One size for all - Niue, among the world's smallest States, may soon re-affirm the CTBT's democratic nature

From left to right: Jean du Preez (Chief of CTBTO External Relations), Kalavatagaloa Morrissey (Assistant External Affairs Office, Government of Niue), Tibor Tóth (CTBTO Executive Secretary) and Talaititama Talaiti (Associate Minister for External Affairs, Government of Niue).

No matter how large or small, every member of the Comprehensive Nuclear-Test-Ban Treaty (CTBT) enjoys the same rights. The Pacific Island State of Niue may soon re-affirm the Treaty’s unique feature by becoming its smallest member.

At the conclusion of a brief fact finding visit to the headquarters of the Preparatory Commission for the Comprehensive Nuclear-Test-Ban Treaty Organization (CTBTO) in Vienna, a two person mission from the Pacific island State said there was no reason for Niue not to sign and ratify the Treaty soon.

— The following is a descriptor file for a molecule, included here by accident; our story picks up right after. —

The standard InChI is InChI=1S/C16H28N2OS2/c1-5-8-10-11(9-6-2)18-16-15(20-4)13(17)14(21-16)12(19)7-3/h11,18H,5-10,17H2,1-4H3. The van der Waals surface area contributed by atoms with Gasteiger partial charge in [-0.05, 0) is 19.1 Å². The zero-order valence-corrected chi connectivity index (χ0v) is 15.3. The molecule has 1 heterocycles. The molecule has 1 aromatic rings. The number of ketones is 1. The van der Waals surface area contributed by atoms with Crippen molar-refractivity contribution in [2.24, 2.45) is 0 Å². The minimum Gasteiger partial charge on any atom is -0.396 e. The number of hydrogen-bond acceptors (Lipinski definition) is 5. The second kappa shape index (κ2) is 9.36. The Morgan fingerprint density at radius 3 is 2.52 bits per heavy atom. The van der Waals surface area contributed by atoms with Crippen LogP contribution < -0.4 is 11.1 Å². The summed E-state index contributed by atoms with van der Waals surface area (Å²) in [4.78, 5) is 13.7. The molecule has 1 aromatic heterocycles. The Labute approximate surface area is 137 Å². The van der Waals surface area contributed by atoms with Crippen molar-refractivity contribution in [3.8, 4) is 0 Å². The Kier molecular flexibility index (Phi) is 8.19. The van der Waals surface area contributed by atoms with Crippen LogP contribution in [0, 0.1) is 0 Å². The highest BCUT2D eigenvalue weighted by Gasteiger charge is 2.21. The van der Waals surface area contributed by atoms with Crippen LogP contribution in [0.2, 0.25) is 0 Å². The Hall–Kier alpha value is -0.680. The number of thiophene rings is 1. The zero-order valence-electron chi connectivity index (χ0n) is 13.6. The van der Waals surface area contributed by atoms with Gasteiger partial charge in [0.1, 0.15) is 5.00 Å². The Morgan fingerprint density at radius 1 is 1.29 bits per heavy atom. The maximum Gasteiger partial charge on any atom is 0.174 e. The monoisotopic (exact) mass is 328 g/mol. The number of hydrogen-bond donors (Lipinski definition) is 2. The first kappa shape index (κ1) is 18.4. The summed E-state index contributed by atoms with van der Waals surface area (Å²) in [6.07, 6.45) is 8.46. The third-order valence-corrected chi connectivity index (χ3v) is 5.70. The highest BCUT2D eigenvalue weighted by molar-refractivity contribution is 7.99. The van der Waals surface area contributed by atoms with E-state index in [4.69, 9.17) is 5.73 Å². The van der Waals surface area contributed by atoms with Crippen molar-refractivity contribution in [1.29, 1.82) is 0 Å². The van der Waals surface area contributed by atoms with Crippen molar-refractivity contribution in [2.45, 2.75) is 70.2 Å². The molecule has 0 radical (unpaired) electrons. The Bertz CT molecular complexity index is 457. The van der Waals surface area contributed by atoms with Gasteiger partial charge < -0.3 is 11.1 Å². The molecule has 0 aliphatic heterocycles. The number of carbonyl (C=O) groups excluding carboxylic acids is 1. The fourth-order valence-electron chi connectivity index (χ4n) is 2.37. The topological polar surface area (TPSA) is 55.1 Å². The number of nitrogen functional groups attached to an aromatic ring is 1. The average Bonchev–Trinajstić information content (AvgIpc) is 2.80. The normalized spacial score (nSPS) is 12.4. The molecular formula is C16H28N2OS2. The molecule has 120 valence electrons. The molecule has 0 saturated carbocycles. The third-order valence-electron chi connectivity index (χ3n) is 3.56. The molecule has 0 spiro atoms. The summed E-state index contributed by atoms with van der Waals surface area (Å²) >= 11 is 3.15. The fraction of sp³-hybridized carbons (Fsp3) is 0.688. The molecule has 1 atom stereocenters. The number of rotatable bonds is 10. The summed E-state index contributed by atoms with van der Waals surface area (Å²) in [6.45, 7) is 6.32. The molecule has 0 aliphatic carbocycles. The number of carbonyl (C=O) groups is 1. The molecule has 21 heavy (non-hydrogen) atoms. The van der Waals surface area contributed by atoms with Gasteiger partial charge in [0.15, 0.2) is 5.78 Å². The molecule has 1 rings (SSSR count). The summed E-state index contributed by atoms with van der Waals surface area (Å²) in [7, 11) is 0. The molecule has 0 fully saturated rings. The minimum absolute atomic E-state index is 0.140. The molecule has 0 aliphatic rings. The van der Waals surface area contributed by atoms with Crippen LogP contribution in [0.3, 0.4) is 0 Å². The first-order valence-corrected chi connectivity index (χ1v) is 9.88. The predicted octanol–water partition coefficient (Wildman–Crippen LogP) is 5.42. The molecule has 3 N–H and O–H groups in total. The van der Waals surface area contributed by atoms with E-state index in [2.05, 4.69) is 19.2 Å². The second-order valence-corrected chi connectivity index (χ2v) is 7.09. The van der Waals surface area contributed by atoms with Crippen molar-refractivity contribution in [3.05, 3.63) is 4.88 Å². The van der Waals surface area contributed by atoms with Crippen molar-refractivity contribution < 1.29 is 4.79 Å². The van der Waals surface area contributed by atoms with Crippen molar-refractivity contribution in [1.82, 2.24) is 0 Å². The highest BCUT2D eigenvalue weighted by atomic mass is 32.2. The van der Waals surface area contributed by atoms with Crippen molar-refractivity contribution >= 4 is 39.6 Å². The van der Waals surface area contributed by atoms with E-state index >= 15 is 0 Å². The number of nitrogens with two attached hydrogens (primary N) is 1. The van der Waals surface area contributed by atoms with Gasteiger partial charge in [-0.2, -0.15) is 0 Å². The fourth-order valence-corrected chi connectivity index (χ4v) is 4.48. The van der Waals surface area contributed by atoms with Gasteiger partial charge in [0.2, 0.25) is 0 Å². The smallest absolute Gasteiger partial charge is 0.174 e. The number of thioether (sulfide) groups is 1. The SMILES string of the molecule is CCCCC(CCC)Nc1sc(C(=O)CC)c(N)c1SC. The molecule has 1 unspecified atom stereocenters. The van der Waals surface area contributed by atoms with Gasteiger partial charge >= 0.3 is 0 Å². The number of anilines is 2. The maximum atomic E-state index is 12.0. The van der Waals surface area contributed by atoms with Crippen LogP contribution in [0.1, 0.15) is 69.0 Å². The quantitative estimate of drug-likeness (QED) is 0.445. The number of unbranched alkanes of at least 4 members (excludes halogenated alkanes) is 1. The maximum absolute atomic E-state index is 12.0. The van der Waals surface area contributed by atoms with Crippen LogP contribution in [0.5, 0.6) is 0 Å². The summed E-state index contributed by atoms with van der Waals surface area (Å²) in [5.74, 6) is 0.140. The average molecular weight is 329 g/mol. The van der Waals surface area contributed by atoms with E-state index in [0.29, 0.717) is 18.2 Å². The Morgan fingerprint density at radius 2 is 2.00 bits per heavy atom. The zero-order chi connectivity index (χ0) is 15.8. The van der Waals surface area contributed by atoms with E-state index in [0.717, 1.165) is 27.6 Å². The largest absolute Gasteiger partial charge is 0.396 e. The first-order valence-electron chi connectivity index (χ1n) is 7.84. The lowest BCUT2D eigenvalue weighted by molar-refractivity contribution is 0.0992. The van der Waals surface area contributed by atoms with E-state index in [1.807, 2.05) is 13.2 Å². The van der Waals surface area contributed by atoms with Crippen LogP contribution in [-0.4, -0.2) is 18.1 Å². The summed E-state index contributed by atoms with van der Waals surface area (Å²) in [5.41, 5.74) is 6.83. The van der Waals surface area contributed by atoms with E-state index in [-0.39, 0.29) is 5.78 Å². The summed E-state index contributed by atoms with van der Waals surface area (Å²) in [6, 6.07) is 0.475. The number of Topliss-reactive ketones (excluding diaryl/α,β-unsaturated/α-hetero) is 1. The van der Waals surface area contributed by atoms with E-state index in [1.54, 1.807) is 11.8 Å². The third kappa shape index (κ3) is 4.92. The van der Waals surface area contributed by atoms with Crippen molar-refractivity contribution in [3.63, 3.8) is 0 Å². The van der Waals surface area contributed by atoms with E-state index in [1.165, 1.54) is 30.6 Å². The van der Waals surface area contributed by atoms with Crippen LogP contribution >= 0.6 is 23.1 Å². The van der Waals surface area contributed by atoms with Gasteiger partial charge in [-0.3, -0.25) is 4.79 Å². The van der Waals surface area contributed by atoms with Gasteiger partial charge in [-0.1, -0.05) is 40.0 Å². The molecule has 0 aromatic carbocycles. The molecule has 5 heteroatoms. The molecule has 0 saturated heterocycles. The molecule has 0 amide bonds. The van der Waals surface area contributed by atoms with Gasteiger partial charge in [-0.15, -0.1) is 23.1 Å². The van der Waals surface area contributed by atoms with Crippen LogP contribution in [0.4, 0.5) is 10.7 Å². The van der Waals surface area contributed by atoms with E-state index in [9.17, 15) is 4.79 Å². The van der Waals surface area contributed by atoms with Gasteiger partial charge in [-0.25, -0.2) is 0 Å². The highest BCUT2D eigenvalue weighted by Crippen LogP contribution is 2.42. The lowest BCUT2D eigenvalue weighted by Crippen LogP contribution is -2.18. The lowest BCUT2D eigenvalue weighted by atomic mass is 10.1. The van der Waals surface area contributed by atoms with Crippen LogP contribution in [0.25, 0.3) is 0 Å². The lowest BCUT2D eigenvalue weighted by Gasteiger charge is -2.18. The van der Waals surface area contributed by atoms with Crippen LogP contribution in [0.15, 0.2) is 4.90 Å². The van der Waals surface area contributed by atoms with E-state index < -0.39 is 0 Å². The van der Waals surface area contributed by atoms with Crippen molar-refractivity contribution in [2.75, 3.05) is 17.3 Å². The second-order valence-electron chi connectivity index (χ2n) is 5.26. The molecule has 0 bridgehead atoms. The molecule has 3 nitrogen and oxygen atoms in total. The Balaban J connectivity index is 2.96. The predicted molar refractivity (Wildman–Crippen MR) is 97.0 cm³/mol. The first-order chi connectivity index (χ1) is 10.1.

Niue is one of the smallest countries on Earth at the centre of a triangle made up of Tonga, Western Samoa and the Cook Islands. Its population, which is under 2,000, shares dual nationality with New Zealand.

"Although Niue is small, we support the community (of 182 countries) which have signed the Treaty," said Talatitama Talaiti, Niue’s Associate Minister for External Affairs, as the mission wrapped up. Talaiti and Kalavatagaloa T.A. Morrissey, Assistant External  Affairs Officer, will now report  back to the Niue Legislative Assembly, the nation's parliament, where membership and ratification of the the Treaty will be discussed.

263 nuclear tests were conducted in the Pacific Ocean. Here: the Baker test on 25 July 1946 at the Bikini Atoll.

The Treaty will shut the door on nuclear testing when it enters into force. It also offers its Member States access to a wealth of data collected by its global verification system that provides warnings about tsunamis and earthquakes as well as enhancing scientific knowledge about the Earth’s behaviour.

Although global sea level rise does not threaten Niue, one of the world’s largest raised coral atolls whose central plateau is 60-metres above sea level, the island was devastated by a cyclone in 2004. "We (are not) safe from these types of things," said Talaiti, commenting on the value of the CTBTO in providing disaster warning.